In addition to the pleasure that comes from watching birds at a feeder, many people choose to feed birds to help them out.
You may have heard the idea that birds become dependent on feeders, and we could end up harming them if we stop stocking our feeders.
The scientific literature suggests this may not be the case.
In a study comparing winter survival in Black-capped Chickadees who were regular feeder users with chickadees who weren’t during a winter that neither group could access feeders found no difference in winter mortality, meaning the feeder users were not dependent upon feeders for survival.1 A review paper reported that birds who use feeders tend to rely more heavily on natural food sources than on feeders, moving around and visiting feeders sporadically.2 This pattern helps explain why you might see a lot of birds at your feeders for a few days and then very few at all for a few days. Another study found that birds who used feeders were healthier, but cautioned that feeders can also facilitate the spread of disease.3 This emphasizes the importance of “responsible feeding,” that is, cleaning your feeder and replacing food regularly to help reduce disease transmission. Check out this Garden Gate episode for feeder cleaning tips.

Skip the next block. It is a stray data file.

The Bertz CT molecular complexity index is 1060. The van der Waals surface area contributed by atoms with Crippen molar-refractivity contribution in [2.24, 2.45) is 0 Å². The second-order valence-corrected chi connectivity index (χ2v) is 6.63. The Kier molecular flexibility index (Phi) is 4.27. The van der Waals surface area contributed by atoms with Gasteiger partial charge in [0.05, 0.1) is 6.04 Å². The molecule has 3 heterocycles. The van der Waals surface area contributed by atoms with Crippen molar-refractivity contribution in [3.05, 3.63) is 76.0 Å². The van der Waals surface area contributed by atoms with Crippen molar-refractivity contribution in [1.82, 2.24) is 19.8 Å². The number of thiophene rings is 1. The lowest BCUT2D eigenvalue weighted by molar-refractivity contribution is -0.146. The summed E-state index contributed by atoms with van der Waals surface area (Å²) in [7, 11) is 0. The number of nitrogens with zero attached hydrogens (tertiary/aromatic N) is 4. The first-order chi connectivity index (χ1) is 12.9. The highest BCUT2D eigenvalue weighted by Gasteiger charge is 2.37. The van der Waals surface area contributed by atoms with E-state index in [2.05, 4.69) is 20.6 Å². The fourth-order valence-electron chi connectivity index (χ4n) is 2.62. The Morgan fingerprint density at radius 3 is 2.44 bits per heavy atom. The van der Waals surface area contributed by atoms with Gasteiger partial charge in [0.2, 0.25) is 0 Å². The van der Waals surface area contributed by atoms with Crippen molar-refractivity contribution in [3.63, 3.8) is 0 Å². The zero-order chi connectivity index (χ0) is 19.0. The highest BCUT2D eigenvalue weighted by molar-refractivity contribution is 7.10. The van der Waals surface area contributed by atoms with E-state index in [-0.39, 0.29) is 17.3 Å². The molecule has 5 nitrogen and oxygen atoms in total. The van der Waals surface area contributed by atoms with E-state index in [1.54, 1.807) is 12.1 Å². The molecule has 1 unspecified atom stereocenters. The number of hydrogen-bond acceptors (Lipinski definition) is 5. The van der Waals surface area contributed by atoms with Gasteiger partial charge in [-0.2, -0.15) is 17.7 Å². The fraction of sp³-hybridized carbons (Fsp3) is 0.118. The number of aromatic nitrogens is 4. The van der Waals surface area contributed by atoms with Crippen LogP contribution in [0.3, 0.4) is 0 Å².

Winter birds this year
It looks like it might be another good winter for seeing finches and grosbeaks. Many of the finches that seemed to have gone missing this year are now back: American Goldfinches, House Finches, Common Redpolls (keep your eyes open for Hoary Redpolls, too!), and Pine Siskins are starting to show up. Some suggest there may also be a lot of Evening Grosbeaks in this area again this winter.
Why do they come south some years and not others? This is likely linked to food, and could be because (1) there’s a scarcity of seed farther north right now so they’ve moved south to find food, and/or (2) there was an abundance of food last spring/summer and more birds survived into the winter, and some have to move south to find food.
Winter bird watching
The first place to start is at home! Finches love nyger seed, so setting up a tube feeder with high-quality nyger seed will offer a perfect opportunity to see finches.
If you want to explore further afield, consider visiting places that have a variety of habitats and include some coniferous forest. Some of my local favourites include the Trent Wildlife Sanctuary, Jackson Park, and Warsaw Caves. Last month’s blog post offered some tips for winter birdwatching, including using eBird’s interactive hotspot map.
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1 Brittingham, M.C., & Temple, S.A. 1992. Does winter bird feeding promote dependency? Journal of Field Ornithology, 63(2): 190-194.
2 Reynolds, S.J., Galbraith, J.A., Smith, J.A., & Jones, D.N. 2017. Garden Bird Feeding: Insights and Prospects from a North-South Comparison of This Global Urban Phenomenon. Frontiers in Ecology and Evolution, 5: 1-24. https://www.frontiersin.org/article/10.3389/fevo.2017.00024
3 Wilcoxen, T.E., Horn, D.J., Hogan, B.M., Hubble, C.N., Huber, S.J., Flamm, J., Knott, M., Lundstrom, L., Salik, F., Wassenhove, S.J., & Wrobel, E.R. 2015. Effects of bird-feeding activities on the health of wild birds. Conservation Physiology, 3(1): https://doi.org/10.1093/conphys/cov058